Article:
Black trumpetsBlack trumpets hold their flavor and keep very well dried. If you have too many, dry them out in a dehydrator or on a sheet in the oven on the lowest setting. The dried mushrooms can then be chopped or powdered, and used to add flavor to recipes or white wines.

Add your dried mushroom powder to rice dishes, or even couscous. Use it to make flavored butter. Once you start thinking about it as a spice you'll love how it can be used to flavor so many meals!

Below are two easy mushroom recipes. The first one is a simple sauté that allows their rich taste to shine. The other uses them as a topping for fish.


Simple Trumpet Sauté



  • 8 oz fresh black trumpets
  • 1 clove garlic, minced
  • 2 cans vegetable or chicken broth
  • 1 tbsp olive oil (or unsalted butter)

Heat oil in large, non-stick skillet over medium-high heat. Sauté garlic for about 2 minutes.

Add cleaned mushrooms, and cook for about 5 minutes.

Remove from heat and serve. Easy!


Salmon with Trumpet Sauce



  • 2 - 4 medium salmon filets
  • 3/4 - 1 lb fresh black trumpets, chopped (the more, the better!)
  • 1 clove garlic, minced
  • 1/3 cup chopped green onion
  • 1/2 cup broth (vegetable, chicken, fish, whatever works for you)
  • 1/2 cup white wine
  • 1/2 stick butter

These instructions are for the mushroom topping. Cook the fish according to the directions on the packaging.

In a heavy skillet on medium heat, melt the butter. Once it's melted, add the garlic and cook for 1 minute.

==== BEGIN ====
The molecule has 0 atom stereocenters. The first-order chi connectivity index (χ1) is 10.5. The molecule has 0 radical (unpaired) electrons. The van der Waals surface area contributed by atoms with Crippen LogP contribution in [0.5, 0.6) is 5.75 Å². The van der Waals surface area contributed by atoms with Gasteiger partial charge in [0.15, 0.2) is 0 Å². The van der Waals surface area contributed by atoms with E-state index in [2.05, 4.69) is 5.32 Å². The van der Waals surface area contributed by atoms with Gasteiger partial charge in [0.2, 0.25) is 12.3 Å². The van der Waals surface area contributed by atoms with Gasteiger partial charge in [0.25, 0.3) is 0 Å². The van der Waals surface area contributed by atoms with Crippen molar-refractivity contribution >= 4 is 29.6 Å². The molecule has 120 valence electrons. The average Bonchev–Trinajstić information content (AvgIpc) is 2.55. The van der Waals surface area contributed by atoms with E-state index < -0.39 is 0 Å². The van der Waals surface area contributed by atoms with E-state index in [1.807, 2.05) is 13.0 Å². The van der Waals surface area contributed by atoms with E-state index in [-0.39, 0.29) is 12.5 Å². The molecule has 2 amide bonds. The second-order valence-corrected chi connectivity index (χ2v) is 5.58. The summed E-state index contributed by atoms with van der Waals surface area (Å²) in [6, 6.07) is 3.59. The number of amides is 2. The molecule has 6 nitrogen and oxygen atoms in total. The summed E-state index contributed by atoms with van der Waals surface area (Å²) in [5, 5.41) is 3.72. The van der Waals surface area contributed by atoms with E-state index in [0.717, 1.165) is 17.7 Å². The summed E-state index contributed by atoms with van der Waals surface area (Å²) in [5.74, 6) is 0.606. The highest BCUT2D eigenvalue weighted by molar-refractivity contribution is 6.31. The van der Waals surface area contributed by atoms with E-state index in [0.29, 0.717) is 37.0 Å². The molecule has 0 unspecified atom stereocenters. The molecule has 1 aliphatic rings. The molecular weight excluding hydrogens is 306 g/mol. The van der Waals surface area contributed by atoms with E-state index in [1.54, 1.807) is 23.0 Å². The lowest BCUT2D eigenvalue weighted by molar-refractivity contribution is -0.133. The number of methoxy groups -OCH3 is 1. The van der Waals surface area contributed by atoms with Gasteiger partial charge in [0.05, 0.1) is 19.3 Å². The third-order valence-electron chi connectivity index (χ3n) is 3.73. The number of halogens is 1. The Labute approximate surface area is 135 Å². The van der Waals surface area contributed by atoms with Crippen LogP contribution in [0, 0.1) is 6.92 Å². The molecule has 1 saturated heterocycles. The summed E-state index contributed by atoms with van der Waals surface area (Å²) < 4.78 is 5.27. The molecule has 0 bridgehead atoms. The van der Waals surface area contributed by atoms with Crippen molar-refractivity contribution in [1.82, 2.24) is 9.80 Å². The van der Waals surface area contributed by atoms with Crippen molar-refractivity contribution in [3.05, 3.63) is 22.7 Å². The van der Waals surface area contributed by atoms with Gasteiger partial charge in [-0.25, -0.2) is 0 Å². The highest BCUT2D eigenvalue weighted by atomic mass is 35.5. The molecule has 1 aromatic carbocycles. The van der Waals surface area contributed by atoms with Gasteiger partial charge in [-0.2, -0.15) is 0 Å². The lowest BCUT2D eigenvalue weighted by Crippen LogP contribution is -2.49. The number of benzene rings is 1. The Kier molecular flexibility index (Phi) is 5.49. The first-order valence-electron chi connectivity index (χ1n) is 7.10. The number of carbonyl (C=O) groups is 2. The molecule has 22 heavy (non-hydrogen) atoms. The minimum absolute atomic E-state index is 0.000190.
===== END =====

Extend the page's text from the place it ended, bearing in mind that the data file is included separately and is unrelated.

Add your cleaned and chopped black trumpets and sauté them for 5 minutes. Next add the chopped green onion and cook until they're slightly wilted, usually another minute or two.

Add the wine and broth. Continue to cook until the volume of all the liquids is reduced by about half.

Remove from heat and season with any desired salt and pepper. Serve on top of the cooked salmon.



  • Add a few tbsp of cream after the liquids are reduced.
  • Season with a tsp or your favorite herb.
  • Using dried mushrooms instead of fresh works fine too. Reconstitute them by simmering in white wine.
  • A few tbsp of lemon or orange juice adds a citrus flavor to the fish mixture.

Hopefully these recipes and info will help you gain an appreciation for the black trumpet. Now the next time you're in the woods, don't forget to look for those black holes!

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The first picture was taken by Wolfgang Wallner and is published on Wikipedia under the GNU Free Documentation License.

The second picture was taken by Jean-Pol GRANDMONT and is published on Wikipedia under the GNU Free Documentation License.

The fourth picture (devil's urn) was taken by Alan Cressler and is published on Wikipedia under the Creative Commons Attribution ShareAlike 3.0 License.

The last picture was taken by Tomasz Przechlewski and is published on Wikipedia under the Creative Commons Attribution 2.0 License.